sparkling tableware, and modern furniture,
all bathed in clean white overhead lighting.
Startlingly different from its brick- and wood-clad neighbors, D/R succeeded in part because
of the way Thompson’s design allowed for passersby to ogle the eye-catching merchandise and
the activity of the young, hip staffers inside.
“It said — people said — ‘Here’s a party, and I
want to go to it!’ ” says Jane.
The right half of the building is four stories
tall, with a double-height first floor; the left half
is five stories, with its first floor sunken below
sidewalk level, allowing passersby to look both
up and down into the displays. Thus hooked, a
shopper simply follows the red brick sidewalk
that runs seamlessly through the front doors
and into the double-height foyer, where the
party is. The building was an instant hit when it
opened, winning regional and national honors.
Its enduring power was acknowledged in 2003,
when the American Institute of Architects
bestowed its prestigious 25 Year Award.
Throughout the 1960s, D/R served up
design with attitude. The store supplied Julia
Child with cookware for her PBS show, and it
is said that Jacqueline Kennedy bought her first
Marimekko dress at D/R. Locations in New
York and San Francisco soon followed — even
as D/R struggled financially. Pauline Dora, a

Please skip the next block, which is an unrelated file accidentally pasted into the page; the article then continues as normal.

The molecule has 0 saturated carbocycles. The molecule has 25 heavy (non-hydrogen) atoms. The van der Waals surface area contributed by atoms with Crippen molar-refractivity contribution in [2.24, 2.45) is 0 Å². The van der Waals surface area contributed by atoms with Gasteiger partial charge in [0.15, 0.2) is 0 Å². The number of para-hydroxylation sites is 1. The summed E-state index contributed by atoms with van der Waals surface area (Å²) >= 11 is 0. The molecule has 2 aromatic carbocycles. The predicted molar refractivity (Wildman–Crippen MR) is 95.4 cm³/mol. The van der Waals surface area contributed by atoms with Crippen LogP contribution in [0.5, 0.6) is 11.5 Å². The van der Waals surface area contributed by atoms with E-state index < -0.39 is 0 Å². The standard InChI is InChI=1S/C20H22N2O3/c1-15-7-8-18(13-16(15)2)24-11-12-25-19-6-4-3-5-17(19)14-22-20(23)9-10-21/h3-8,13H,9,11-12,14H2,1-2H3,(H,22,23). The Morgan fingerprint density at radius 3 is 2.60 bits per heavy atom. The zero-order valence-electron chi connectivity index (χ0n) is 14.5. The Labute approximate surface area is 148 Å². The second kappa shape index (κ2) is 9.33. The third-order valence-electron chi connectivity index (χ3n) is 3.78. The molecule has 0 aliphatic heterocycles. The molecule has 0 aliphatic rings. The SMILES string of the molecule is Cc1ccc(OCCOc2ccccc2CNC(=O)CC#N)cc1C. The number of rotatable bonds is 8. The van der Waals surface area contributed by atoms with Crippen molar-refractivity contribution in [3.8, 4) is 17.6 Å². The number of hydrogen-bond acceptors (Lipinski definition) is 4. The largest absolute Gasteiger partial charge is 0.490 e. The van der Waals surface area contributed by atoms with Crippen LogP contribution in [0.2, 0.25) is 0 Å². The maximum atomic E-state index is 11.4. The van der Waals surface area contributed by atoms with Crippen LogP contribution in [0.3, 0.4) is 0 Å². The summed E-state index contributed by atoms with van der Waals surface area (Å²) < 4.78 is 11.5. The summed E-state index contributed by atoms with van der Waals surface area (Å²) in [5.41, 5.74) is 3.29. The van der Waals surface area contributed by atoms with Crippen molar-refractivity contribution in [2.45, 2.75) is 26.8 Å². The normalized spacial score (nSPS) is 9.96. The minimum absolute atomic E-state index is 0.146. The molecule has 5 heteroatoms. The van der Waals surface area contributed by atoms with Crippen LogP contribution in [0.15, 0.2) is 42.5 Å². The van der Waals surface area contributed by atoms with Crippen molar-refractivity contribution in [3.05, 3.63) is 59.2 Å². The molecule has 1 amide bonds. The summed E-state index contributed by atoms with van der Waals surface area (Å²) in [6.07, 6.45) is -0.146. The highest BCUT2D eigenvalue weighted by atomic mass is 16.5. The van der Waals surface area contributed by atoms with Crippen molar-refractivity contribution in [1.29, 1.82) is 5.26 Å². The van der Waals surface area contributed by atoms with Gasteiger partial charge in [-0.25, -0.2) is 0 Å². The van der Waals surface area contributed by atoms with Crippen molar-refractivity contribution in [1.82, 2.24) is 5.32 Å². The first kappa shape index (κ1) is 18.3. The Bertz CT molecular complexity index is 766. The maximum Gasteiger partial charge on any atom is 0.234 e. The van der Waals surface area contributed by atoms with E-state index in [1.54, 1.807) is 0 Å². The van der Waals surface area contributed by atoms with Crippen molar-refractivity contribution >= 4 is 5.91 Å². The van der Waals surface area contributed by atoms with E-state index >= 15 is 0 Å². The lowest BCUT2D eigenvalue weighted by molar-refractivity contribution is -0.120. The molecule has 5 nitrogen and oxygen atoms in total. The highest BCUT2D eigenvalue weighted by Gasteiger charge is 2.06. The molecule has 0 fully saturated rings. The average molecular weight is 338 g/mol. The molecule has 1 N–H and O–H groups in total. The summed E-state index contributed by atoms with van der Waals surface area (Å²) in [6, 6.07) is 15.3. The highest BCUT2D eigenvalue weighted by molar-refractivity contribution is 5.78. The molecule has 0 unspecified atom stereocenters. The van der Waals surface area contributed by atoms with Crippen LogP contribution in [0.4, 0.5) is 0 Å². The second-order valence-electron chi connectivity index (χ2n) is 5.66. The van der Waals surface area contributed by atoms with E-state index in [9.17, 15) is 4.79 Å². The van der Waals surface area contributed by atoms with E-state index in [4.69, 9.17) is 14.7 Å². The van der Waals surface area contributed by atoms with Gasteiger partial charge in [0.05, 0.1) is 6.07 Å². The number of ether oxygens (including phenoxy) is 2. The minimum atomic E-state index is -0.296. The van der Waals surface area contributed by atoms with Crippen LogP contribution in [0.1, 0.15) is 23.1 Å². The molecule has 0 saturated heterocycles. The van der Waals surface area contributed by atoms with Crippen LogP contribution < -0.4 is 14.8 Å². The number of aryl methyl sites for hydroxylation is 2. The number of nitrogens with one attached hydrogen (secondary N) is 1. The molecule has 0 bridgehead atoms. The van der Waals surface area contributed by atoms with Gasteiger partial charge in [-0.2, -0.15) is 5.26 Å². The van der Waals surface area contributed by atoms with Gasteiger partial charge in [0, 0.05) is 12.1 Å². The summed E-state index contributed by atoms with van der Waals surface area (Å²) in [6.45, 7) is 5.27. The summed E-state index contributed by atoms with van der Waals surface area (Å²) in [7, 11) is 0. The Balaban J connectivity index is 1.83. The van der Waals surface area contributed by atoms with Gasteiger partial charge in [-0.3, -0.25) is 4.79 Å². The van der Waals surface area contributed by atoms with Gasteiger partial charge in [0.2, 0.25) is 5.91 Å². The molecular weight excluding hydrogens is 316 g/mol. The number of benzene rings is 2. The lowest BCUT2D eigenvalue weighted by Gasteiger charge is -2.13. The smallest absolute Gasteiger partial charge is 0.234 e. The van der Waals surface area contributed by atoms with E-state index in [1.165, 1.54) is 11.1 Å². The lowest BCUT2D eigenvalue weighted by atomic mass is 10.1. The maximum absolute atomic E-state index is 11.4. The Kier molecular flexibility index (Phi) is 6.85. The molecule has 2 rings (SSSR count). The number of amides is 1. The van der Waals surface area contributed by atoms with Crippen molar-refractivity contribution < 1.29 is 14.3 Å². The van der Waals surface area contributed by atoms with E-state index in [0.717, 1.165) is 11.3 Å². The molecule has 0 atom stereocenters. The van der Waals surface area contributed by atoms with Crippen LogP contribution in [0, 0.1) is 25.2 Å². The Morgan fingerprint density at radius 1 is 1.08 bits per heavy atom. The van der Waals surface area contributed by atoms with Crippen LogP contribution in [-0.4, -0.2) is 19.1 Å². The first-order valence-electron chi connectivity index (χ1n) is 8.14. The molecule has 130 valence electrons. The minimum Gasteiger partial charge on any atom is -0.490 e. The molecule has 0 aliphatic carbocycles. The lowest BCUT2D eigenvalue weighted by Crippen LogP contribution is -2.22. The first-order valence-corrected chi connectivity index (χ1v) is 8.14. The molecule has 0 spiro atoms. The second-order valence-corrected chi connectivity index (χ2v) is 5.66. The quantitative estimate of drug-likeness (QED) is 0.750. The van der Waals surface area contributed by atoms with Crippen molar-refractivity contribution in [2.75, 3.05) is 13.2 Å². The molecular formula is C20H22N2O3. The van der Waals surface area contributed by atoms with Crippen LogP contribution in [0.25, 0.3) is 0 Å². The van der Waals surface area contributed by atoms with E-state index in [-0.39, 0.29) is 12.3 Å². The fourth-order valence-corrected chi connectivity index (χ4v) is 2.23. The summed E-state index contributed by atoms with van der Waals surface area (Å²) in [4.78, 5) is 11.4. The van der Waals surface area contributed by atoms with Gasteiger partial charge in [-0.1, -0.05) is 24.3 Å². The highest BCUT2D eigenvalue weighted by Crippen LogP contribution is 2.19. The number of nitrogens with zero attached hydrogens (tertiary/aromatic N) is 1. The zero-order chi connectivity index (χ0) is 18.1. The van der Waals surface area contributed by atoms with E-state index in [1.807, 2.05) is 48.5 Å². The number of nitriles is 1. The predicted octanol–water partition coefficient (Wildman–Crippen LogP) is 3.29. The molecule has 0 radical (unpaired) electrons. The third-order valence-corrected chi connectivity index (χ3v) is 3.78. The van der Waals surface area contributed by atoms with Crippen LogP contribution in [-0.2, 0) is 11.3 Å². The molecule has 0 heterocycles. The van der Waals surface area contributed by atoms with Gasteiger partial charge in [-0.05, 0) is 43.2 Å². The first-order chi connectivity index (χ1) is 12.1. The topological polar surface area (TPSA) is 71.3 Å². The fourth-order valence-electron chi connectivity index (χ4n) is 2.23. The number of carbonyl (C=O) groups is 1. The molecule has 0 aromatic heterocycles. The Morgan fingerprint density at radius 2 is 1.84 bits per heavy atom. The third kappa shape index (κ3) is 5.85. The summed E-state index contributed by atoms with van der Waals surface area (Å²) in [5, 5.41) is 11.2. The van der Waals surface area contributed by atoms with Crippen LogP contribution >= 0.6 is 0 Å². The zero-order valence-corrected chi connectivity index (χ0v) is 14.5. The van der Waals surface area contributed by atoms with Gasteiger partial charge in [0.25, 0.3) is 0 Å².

former D/R executive, said in a 2003 New York
Times article about the rise and fall of D/R that
the company “needed retailing basics. The
waste and excesses at Design Research were
In 1970, entrepreneur Peter Sprague
took control of the company in a move that
some considered a hostile takeover. The businessman found it hard to corral the creative
minds behind the brand, and, at odds with
Thompson, he eventually won a series of lawsuits. Sprague opened even more locations,
including storefronts in malls, much to the
chagrin of Thompson, who resigned as director, maintaining just a small interest in the
company. In 1978, D/R filed for bankruptcy.
Despite losing his substantial investment in D/R, Thompson went on to design
Faneuil Hall Marketplace in Boston, another
acclaimed mix of architecture and retail. In
an ironic twist, soon after D/R vacated the
space, Crate & Barrel, a company based on
the Design Research model but with a more
hard-edged business plan, leased a store in the
landmark Brattle Street building, which the
chain closed earlier this year.